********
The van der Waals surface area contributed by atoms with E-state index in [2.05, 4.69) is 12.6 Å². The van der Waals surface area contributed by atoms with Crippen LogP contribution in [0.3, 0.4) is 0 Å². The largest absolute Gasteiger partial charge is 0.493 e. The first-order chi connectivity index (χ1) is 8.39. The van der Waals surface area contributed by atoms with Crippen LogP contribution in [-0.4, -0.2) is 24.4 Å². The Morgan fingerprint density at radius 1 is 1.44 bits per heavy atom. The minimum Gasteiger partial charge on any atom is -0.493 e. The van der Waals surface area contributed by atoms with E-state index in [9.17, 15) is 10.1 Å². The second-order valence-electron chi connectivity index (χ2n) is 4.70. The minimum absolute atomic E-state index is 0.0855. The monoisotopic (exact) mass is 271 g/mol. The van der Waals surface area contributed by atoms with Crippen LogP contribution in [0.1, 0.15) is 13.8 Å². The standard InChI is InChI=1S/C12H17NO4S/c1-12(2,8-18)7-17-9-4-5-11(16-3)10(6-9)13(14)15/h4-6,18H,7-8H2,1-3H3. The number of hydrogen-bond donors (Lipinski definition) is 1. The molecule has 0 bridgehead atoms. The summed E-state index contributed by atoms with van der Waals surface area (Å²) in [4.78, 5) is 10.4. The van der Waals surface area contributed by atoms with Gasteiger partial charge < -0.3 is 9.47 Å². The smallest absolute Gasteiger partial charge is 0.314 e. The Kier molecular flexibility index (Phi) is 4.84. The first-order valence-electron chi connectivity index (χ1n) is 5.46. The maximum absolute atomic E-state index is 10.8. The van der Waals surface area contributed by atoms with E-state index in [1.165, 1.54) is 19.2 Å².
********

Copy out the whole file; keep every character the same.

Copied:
The van der Waals surface area contributed by atoms with E-state index in [2.05, 4.69) is 12.6 Å². The van der Waals surface area contributed by atoms with Crippen LogP contribution in [0.3, 0.4) is 0 Å². The largest absolute Gasteiger partial charge is 0.493 e. The first-order chi connectivity index (χ1) is 8.39. The van der Waals surface area contributed by atoms with Crippen LogP contribution in [-0.4, -0.2) is 24.4 Å². The Morgan fingerprint density at radius 1 is 1.44 bits per heavy atom. The minimum Gasteiger partial charge on any atom is -0.493 e. The van der Waals surface area contributed by atoms with E-state index in [9.17, 15) is 10.1 Å². The second-order valence-electron chi connectivity index (χ2n) is 4.70. The minimum absolute atomic E-state index is 0.0855. The monoisotopic (exact) mass is 271 g/mol. The van der Waals surface area contributed by atoms with Crippen LogP contribution in [0.1, 0.15) is 13.8 Å². The standard InChI is InChI=1S/C12H17NO4S/c1-12(2,8-18)7-17-9-4-5-11(16-3)10(6-9)13(14)15/h4-6,18H,7-8H2,1-3H3. The number of hydrogen-bond donors (Lipinski definition) is 1. The molecule has 0 bridgehead atoms. The summed E-state index contributed by atoms with van der Waals surface area (Å²) in [4.78, 5) is 10.4. The van der Waals surface area contributed by atoms with Gasteiger partial charge < -0.3 is 9.47 Å². The smallest absolute Gasteiger partial charge is 0.314 e. The Kier molecular flexibility index (Phi) is 4.84. The first-order valence-electron chi connectivity index (χ1n) is 5.46. The maximum absolute atomic E-state index is 10.8. The van der Waals surface area contributed by atoms with E-state index in [1.165, 1.54) is 19.2 Å².